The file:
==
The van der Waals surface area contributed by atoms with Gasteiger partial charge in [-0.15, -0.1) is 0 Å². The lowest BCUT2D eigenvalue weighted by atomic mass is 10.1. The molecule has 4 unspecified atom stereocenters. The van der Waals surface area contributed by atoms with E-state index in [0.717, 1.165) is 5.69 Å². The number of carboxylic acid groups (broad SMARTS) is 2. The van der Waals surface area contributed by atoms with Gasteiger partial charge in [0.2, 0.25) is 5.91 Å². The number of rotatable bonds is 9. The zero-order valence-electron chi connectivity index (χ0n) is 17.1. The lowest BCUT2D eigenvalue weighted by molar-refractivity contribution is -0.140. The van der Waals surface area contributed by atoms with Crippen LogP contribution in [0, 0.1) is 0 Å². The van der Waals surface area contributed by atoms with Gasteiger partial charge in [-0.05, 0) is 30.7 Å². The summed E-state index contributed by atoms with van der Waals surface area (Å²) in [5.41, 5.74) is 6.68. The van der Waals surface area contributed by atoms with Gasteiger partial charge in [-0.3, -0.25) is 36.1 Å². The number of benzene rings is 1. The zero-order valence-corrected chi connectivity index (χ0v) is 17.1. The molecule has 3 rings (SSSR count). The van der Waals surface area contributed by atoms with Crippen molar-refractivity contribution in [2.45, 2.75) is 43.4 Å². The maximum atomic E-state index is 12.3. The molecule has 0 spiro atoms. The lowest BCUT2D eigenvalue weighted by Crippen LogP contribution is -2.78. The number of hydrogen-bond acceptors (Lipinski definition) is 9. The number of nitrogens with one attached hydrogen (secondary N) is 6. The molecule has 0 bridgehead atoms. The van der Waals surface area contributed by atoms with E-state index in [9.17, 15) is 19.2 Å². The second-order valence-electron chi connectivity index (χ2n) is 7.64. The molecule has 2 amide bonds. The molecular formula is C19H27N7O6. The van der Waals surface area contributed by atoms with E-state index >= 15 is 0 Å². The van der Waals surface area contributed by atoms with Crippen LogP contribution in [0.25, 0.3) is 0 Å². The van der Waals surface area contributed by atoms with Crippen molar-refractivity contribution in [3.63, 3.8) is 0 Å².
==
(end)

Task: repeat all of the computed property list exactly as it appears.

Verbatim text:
The van der Waals surface area contributed by atoms with Gasteiger partial charge in [-0.15, -0.1) is 0 Å². The lowest BCUT2D eigenvalue weighted by atomic mass is 10.1. The molecule has 4 unspecified atom stereocenters. The van der Waals surface area contributed by atoms with E-state index in [0.717, 1.165) is 5.69 Å². The number of carboxylic acid groups (broad SMARTS) is 2. The van der Waals surface area contributed by atoms with Gasteiger partial charge in [0.2, 0.25) is 5.91 Å². The number of rotatable bonds is 9. The zero-order valence-electron chi connectivity index (χ0n) is 17.1. The lowest BCUT2D eigenvalue weighted by molar-refractivity contribution is -0.140. The van der Waals surface area contributed by atoms with Crippen LogP contribution in [0, 0.1) is 0 Å². The van der Waals surface area contributed by atoms with Gasteiger partial charge in [-0.05, 0) is 30.7 Å². The summed E-state index contributed by atoms with van der Waals surface area (Å²) in [5.41, 5.74) is 6.68. The van der Waals surface area contributed by atoms with Gasteiger partial charge in [-0.3, -0.25) is 36.1 Å². The number of benzene rings is 1. The zero-order valence-corrected chi connectivity index (χ0v) is 17.1. The molecule has 3 rings (SSSR count). The van der Waals surface area contributed by atoms with Crippen molar-refractivity contribution in [2.45, 2.75) is 43.4 Å². The maximum atomic E-state index is 12.3. The molecule has 0 spiro atoms. The lowest BCUT2D eigenvalue weighted by Crippen LogP contribution is -2.78. The number of hydrogen-bond acceptors (Lipinski definition) is 9. The number of nitrogens with one attached hydrogen (secondary N) is 6. The molecule has 0 bridgehead atoms. The van der Waals surface area contributed by atoms with E-state index in [9.17, 15) is 19.2 Å². The second-order valence-electron chi connectivity index (χ2n) is 7.64. The molecule has 2 amide bonds. The molecular formula is C19H27N7O6. The van der Waals surface area contributed by atoms with E-state index >= 15 is 0 Å². The van der Waals surface area contributed by atoms with Crippen LogP contribution in [0.25, 0.3) is 0 Å². The van der Waals surface area contributed by atoms with Crippen molar-refractivity contribution in [3.63, 3.8) is 0 Å².